Impeachment: What It Is and What It Is Not
First of all, the term "impeachment" refers to "the process in the removal of a public official from office." The keyword in the definition of impeachment is that it is a process. There are many steps over a long period of time that may actually result in impeachment.
The public must understand that Impeachment does not remove the official from office even if the inquiry and other steps prove the public official is guilty of impeachable crimes.
In criminal law, an Impeachment like an indictment. In other words, it is just a statement of charges against the official. If a public official is impeached, it doesn't mean a person has to be removed from the office he or she was in when the offense occurred. Impeachment is just the springboard which starts a much longer process.
The Constitution of the United States allows sitting presidents to be removed from their office if the members of Congress vote that the president has committed “treason, bribery, or other high crimes and misdemeanors.”
The Impeachment Process
There are many layers in the impeachment process that involves the House and the Senate. On September 24, 2019, Speaker of the House Nancy Pelosi announced that there would be a formal impeachment inquiry into the allegation that President Donald Trump had a conversation with the Ukrainian president about investigating Joe Biden and his family. That's because Biden is one of Trump's 2020 rivals for the office of President of the United States.
The Democrats currently have 235 members in the House while the Republicans have only 198. The New York Times reported that the House only needs a majority of the 203 members to impeach. So far, 203 members favor impeachment proceedings, 88 are opposed or undecided, and 144 have not indicated what they will do. It is likely that the Democrats will win the vote for impeachment.
The House impeaches, but the Senate is in charge of the trial.
If the House votes to impeach, the Senate will begin an official trial to remove the president from office. There are 53 Republican Senators. In order to pass through the Senate, there needs to be a two-thirds vote of at least 67. There are currently 53 Republican Senators. At least 14 Republican Senator would have to vote against their own party. Most people think that is highly unlikely.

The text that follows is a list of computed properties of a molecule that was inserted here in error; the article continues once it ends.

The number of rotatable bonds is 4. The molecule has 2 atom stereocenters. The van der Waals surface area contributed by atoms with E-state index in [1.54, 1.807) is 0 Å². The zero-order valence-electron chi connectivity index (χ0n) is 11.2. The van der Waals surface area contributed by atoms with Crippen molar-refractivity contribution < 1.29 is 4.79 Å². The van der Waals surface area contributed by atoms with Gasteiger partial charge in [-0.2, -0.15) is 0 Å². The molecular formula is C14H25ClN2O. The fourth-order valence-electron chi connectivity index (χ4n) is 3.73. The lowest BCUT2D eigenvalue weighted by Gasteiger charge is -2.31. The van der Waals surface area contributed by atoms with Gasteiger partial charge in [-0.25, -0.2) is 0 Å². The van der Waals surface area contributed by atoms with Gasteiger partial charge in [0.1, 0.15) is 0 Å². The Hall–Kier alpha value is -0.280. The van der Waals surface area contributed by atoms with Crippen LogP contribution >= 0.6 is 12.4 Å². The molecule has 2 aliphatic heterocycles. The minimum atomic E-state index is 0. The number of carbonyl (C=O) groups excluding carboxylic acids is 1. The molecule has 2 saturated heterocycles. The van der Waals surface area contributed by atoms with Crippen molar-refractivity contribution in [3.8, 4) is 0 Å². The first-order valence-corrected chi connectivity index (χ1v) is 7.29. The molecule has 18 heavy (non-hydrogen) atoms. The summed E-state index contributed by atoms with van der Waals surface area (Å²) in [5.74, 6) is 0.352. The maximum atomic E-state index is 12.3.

President Trump would then have to choose to resign like Nixon in 1974 did or stand trial in the Senate like Bill Clinton did in 1999. Remember, impeachment rarely results in removal from office. It just becomes a dark mark on the president’s permanent record.
Speaker Pelosi didn't indicate a timeline for the process, but she said it would be done expeditiously. The last Senate trial was for Bill Clinton that took 127 days. Congress has less than 30 working days before the session ends in December. Unless Congress acts very quickly, the trial will not happen until next year, if there is one.
Impeachments in US History
Two United States Presidents have been impeached, Andrew Johnson was impeached on February 24, 1868. The 17th President of the United States was indicted for 11 crimes.
Bill Clinton was impeached in 1999. The 42nd President of the United States was indicted for two articles of impeachment. He was charged for lying under oath and obstruction of justice. Those charges stemmed from a sexual harassment lawsuit filed against him by Paula Jones. Most people still think his impeachable crime was because of his alleged sexual activity with Monica Lewinsky, but that was not included in his crimes for impeachment.
President Johnson and Clinton were impeached by the House, but neither was convicted by the Senate. That means they were not removed from office.
There were efforts to impeach Richard Nixon, but the 37th President of the United States resigned before proceedings started. His high crimes were primarily related to the Watergate scandal. Nixon resigned from office on August 9, 1974. Most people still believe that had Nixon not resigned on his own, he would have been removed from office.
Reactions to Trump's Impeachment Inquiry
President Donald Trump has described this process as a "witch hunt," and "a hoax." He also calls the impeachment inquiry "presidential harassment." He denies having done anything wrong.
The news appeared on the front pages of newspapers around the world a day after the announcement was made about the impeachment inquiry. Major newspapers in the United States carried Speaker Pelosi's photo on its front pages. European and Latin newspapers included the impeachment of Richard Nixon and Bill Clinton in their articles.
A Germany newspaper argued that the Democrats risk everything by launching the proceedings. An Italy newspaper warns that the impeachment proceedings will overshadow the 2020 Presidential election.
Even though the impeachment inquiry involves Ukraine, that country's newspaper did not focus on the impeachment inquiry. Instead, it carried the news about Trump meeting with President Volodymyr Zelensky at the UN General Assembly in New York on Wednesday. the day after Pelosi's announcement.